Market Definition The home appliance industry includes a laundry list of products, from washers and dryers, dishwashers, and ovens to garbage disposals, air conditioners, and water heaters GE must compete on a global level
Market Concentration - Number of sellers competing - Stealing profits from top twenty
Government Regulations - Specific standards may make it difficult for them to compete. - EPA Energy Star program: companies manufacture appliances according to strict environmental standards, lowering greenhouse gas emissions, and in return receive the Energy Star label.
Manufacturing Curve - Takes time to develop the leanest processes - Low foreign labor cost
Substitutes Immediate Rival - Bosch Bosch’s 800 Plus dishwasher is “the quietest dishwasher in North America” at 38 dBA and GE has developed a substitute that is just as quiet.
Complements The housing industry – the two are usually purchased together Demand for home appliances will increase when the housing market is good and decrease when it falters. New housing is more often the reason for purchase than a customer simply replacing an old appliance.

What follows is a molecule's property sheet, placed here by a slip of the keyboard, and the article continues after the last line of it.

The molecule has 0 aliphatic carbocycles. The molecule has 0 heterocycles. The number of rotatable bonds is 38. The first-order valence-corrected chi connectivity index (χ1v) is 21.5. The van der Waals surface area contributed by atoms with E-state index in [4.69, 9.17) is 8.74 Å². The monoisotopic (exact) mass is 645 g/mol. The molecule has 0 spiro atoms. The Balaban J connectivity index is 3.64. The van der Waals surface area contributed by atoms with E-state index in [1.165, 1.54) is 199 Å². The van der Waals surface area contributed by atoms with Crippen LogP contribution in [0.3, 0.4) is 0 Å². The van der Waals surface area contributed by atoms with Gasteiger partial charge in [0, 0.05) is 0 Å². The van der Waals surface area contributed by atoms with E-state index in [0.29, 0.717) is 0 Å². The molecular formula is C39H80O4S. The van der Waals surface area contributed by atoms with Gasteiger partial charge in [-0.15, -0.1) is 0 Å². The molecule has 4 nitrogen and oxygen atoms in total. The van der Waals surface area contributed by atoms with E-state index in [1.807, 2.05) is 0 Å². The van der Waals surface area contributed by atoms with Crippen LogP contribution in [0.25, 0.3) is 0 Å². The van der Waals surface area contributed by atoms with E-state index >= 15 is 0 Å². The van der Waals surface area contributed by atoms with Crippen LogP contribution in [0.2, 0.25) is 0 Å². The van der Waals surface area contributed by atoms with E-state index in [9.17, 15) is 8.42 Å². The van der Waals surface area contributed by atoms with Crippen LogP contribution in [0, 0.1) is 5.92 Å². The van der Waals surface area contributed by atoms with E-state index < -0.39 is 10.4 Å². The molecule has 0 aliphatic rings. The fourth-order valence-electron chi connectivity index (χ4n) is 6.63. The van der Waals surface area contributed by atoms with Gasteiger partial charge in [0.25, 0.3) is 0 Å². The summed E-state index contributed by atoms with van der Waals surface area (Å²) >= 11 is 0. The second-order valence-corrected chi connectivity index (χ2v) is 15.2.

Concentration of Suppliers/Substitutes Many inputs into appliance manufacturing Recent shift to more concentrated industries Fewer, larger firms leads to more power for suppliers Fewer firms also means fewer substitutes Importance of Input Materials Appliances made up of 60% steel
Forward Integration and Price Discrimination Costly upfront investment makes forward integration unlikely Manufacturers make up a large portion of suppliers’ business Places some power back in hands of the manufacturers and reduces price discrimination
Concentration of Buyers Overall industry sells to individuals, these are “price-takers” Large retailers have some power due to bulk purchases Overall market price stays intact Large Volume Purchases Discounts are generally given to large purchases Big purchases give suppliers some “wiggle room” when it comes to pricing
Substitutes/Elasticity No real substitutes Demand is inelastic to both price and household income Lawrence Berkeley National Laboratory Gives appliance manufacturers flexibility when pricing goods Backward Integration Large upfront costs Large economies of scale and scope Wide variety of products sold by retailers would make profitability of vertical integration tough
Conclusion Key factors that affect a firm’s profitability: Volatility of steel prices Threat of lower-cost manufacturing Possibility of capturing expanding consumer markets globally in India and China